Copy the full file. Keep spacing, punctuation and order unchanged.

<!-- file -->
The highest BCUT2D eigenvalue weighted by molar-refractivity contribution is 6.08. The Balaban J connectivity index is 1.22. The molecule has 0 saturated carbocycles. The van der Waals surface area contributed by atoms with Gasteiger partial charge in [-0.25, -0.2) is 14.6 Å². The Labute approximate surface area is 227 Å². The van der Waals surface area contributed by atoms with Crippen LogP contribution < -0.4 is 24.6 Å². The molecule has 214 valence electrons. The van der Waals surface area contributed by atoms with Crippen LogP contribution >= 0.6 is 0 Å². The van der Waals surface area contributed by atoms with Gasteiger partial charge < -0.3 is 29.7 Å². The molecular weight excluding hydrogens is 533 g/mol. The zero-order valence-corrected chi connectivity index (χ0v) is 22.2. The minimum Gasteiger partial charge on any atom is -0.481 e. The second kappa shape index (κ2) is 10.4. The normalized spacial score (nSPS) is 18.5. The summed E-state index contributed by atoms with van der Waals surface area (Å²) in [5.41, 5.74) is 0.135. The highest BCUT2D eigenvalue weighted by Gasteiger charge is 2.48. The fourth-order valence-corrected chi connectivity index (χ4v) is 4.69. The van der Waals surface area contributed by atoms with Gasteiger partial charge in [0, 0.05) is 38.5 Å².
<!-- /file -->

The highest BCUT2D eigenvalue weighted by molar-refractivity contribution is 6.08. The Balaban J connectivity index is 1.22. The molecule has 0 saturated carbocycles. The van der Waals surface area contributed by atoms with Gasteiger partial charge in [-0.25, -0.2) is 14.6 Å². The Labute approximate surface area is 227 Å². The van der Waals surface area contributed by atoms with Crippen LogP contribution < -0.4 is 24.6 Å². The molecule has 214 valence electrons. The van der Waals surface area contributed by atoms with Crippen LogP contribution >= 0.6 is 0 Å². The van der Waals surface area contributed by atoms with Gasteiger partial charge < -0.3 is 29.7 Å². The molecular weight excluding hydrogens is 533 g/mol. The zero-order valence-corrected chi connectivity index (χ0v) is 22.2. The minimum Gasteiger partial charge on any atom is -0.481 e. The second kappa shape index (κ2) is 10.4. The normalized spacial score (nSPS) is 18.5. The summed E-state index contributed by atoms with van der Waals surface area (Å²) in [5.41, 5.74) is 0.135. The highest BCUT2D eigenvalue weighted by Gasteiger charge is 2.48. The fourth-order valence-corrected chi connectivity index (χ4v) is 4.69. The van der Waals surface area contributed by atoms with Gasteiger partial charge in [0, 0.05) is 38.5 Å².